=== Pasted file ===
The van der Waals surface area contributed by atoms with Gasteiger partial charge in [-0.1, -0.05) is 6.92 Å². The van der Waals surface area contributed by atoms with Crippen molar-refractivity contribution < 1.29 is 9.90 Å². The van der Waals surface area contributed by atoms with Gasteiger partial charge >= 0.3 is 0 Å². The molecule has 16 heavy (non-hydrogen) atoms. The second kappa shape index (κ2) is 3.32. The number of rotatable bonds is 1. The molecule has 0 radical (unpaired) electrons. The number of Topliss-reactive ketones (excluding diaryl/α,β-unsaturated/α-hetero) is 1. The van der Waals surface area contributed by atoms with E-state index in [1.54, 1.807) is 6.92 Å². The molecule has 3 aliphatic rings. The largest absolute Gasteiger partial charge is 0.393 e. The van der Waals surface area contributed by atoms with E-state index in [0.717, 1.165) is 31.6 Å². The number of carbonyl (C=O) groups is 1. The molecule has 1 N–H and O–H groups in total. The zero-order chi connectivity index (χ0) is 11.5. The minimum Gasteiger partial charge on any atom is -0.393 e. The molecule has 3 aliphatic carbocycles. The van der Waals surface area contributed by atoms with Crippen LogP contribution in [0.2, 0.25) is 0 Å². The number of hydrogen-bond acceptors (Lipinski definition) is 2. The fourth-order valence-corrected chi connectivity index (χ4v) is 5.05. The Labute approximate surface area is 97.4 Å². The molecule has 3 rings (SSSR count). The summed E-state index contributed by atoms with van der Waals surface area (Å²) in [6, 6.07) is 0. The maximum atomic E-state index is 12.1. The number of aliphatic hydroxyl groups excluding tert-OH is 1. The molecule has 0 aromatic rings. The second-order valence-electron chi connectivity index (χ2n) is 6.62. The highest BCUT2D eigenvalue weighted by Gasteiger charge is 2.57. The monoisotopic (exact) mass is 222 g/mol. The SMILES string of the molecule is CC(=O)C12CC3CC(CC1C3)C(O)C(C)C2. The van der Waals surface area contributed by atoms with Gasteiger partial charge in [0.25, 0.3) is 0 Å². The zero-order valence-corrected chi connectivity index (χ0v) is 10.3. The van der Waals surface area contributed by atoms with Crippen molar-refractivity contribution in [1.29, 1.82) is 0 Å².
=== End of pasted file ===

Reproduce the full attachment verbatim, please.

The van der Waals surface area contributed by atoms with Gasteiger partial charge in [-0.1, -0.05) is 6.92 Å². The van der Waals surface area contributed by atoms with Crippen molar-refractivity contribution < 1.29 is 9.90 Å². The van der Waals surface area contributed by atoms with Gasteiger partial charge >= 0.3 is 0 Å². The molecule has 16 heavy (non-hydrogen) atoms. The second kappa shape index (κ2) is 3.32. The number of rotatable bonds is 1. The molecule has 0 radical (unpaired) electrons. The number of Topliss-reactive ketones (excluding diaryl/α,β-unsaturated/α-hetero) is 1. The van der Waals surface area contributed by atoms with E-state index in [1.54, 1.807) is 6.92 Å². The molecule has 3 aliphatic rings. The largest absolute Gasteiger partial charge is 0.393 e. The van der Waals surface area contributed by atoms with E-state index in [0.717, 1.165) is 31.6 Å². The number of carbonyl (C=O) groups is 1. The molecule has 1 N–H and O–H groups in total. The zero-order chi connectivity index (χ0) is 11.5. The minimum Gasteiger partial charge on any atom is -0.393 e. The molecule has 3 aliphatic carbocycles. The van der Waals surface area contributed by atoms with Crippen LogP contribution in [0.2, 0.25) is 0 Å². The number of hydrogen-bond acceptors (Lipinski definition) is 2. The fourth-order valence-corrected chi connectivity index (χ4v) is 5.05. The Labute approximate surface area is 97.4 Å². The molecule has 3 rings (SSSR count). The summed E-state index contributed by atoms with van der Waals surface area (Å²) in [6, 6.07) is 0. The maximum atomic E-state index is 12.1. The number of aliphatic hydroxyl groups excluding tert-OH is 1. The molecule has 0 aromatic rings. The second-order valence-electron chi connectivity index (χ2n) is 6.62. The highest BCUT2D eigenvalue weighted by Gasteiger charge is 2.57. The monoisotopic (exact) mass is 222 g/mol. The SMILES string of the molecule is CC(=O)C12CC3CC(CC1C3)C(O)C(C)C2. The van der Waals surface area contributed by atoms with Gasteiger partial charge in [0.25, 0.3) is 0 Å². The zero-order valence-corrected chi connectivity index (χ0v) is 10.3. The van der Waals surface area contributed by atoms with Crippen molar-refractivity contribution in [1.29, 1.82) is 0 Å².